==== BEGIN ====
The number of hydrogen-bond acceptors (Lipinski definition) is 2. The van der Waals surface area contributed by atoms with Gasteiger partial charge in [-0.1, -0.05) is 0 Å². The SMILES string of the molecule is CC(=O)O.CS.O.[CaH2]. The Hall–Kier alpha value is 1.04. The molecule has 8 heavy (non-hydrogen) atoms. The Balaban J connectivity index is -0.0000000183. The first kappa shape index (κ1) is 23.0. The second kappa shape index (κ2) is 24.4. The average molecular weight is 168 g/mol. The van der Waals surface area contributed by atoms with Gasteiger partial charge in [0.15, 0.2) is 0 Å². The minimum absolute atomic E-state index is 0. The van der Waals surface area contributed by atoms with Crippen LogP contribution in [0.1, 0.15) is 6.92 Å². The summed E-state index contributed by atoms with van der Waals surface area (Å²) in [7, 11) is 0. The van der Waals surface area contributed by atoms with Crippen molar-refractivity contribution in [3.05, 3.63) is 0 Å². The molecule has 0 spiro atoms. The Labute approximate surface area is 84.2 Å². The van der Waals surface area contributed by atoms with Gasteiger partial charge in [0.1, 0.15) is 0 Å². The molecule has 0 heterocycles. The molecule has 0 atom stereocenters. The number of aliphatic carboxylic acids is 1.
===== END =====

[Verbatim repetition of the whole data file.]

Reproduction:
The number of hydrogen-bond acceptors (Lipinski definition) is 2. The van der Waals surface area contributed by atoms with Gasteiger partial charge in [-0.1, -0.05) is 0 Å². The SMILES string of the molecule is CC(=O)O.CS.O.[CaH2]. The Hall–Kier alpha value is 1.04. The molecule has 8 heavy (non-hydrogen) atoms. The Balaban J connectivity index is -0.0000000183. The first kappa shape index (κ1) is 23.0. The second kappa shape index (κ2) is 24.4. The average molecular weight is 168 g/mol. The van der Waals surface area contributed by atoms with Gasteiger partial charge in [0.15, 0.2) is 0 Å². The minimum absolute atomic E-state index is 0. The van der Waals surface area contributed by atoms with Crippen LogP contribution in [0.1, 0.15) is 6.92 Å². The summed E-state index contributed by atoms with van der Waals surface area (Å²) in [7, 11) is 0. The van der Waals surface area contributed by atoms with Crippen molar-refractivity contribution in [3.05, 3.63) is 0 Å². The molecule has 0 spiro atoms. The Labute approximate surface area is 84.2 Å². The van der Waals surface area contributed by atoms with Gasteiger partial charge in [0.1, 0.15) is 0 Å². The molecule has 0 heterocycles. The molecule has 0 atom stereocenters. The number of aliphatic carboxylic acids is 1.